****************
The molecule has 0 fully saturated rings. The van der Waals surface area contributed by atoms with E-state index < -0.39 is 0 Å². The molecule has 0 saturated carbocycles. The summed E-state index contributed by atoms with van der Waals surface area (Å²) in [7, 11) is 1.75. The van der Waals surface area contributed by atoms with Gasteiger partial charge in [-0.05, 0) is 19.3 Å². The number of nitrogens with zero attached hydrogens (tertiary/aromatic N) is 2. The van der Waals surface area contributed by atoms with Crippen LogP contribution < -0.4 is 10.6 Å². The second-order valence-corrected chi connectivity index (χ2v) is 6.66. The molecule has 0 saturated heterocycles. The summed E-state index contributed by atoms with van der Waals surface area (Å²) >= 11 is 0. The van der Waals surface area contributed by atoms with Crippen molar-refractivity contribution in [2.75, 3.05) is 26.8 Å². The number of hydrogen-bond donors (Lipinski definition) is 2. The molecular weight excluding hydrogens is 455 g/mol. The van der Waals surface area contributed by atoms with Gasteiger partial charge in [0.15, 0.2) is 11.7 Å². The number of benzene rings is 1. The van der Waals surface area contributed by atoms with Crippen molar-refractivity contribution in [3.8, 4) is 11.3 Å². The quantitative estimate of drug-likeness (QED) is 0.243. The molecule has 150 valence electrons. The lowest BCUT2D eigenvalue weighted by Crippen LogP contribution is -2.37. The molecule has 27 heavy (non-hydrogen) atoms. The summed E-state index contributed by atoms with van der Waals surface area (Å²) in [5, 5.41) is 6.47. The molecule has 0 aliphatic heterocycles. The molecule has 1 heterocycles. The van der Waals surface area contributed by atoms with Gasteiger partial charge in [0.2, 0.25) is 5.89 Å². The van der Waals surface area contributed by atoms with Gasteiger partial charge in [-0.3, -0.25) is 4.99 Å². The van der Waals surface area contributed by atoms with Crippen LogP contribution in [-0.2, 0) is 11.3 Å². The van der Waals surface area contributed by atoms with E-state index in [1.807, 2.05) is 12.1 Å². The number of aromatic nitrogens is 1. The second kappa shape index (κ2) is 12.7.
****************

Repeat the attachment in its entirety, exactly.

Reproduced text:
The molecule has 0 fully saturated rings. The van der Waals surface area contributed by atoms with E-state index < -0.39 is 0 Å². The molecule has 0 saturated carbocycles. The summed E-state index contributed by atoms with van der Waals surface area (Å²) in [7, 11) is 1.75. The van der Waals surface area contributed by atoms with Gasteiger partial charge in [-0.05, 0) is 19.3 Å². The number of nitrogens with zero attached hydrogens (tertiary/aromatic N) is 2. The van der Waals surface area contributed by atoms with Crippen LogP contribution < -0.4 is 10.6 Å². The second-order valence-corrected chi connectivity index (χ2v) is 6.66. The molecule has 0 saturated heterocycles. The summed E-state index contributed by atoms with van der Waals surface area (Å²) >= 11 is 0. The van der Waals surface area contributed by atoms with Crippen molar-refractivity contribution in [2.75, 3.05) is 26.8 Å². The number of hydrogen-bond donors (Lipinski definition) is 2. The molecular weight excluding hydrogens is 455 g/mol. The van der Waals surface area contributed by atoms with Gasteiger partial charge in [0.15, 0.2) is 11.7 Å². The number of benzene rings is 1. The van der Waals surface area contributed by atoms with Crippen molar-refractivity contribution in [3.8, 4) is 11.3 Å². The quantitative estimate of drug-likeness (QED) is 0.243. The molecule has 150 valence electrons. The lowest BCUT2D eigenvalue weighted by Crippen LogP contribution is -2.37. The molecule has 27 heavy (non-hydrogen) atoms. The summed E-state index contributed by atoms with van der Waals surface area (Å²) in [5, 5.41) is 6.47. The molecule has 0 aliphatic heterocycles. The molecule has 1 heterocycles. The van der Waals surface area contributed by atoms with Gasteiger partial charge in [0.2, 0.25) is 5.89 Å². The van der Waals surface area contributed by atoms with Gasteiger partial charge in [-0.3, -0.25) is 4.99 Å². The van der Waals surface area contributed by atoms with Crippen LogP contribution in [-0.2, 0) is 11.3 Å². The van der Waals surface area contributed by atoms with E-state index in [1.807, 2.05) is 12.1 Å². The number of aromatic nitrogens is 1. The second kappa shape index (κ2) is 12.7.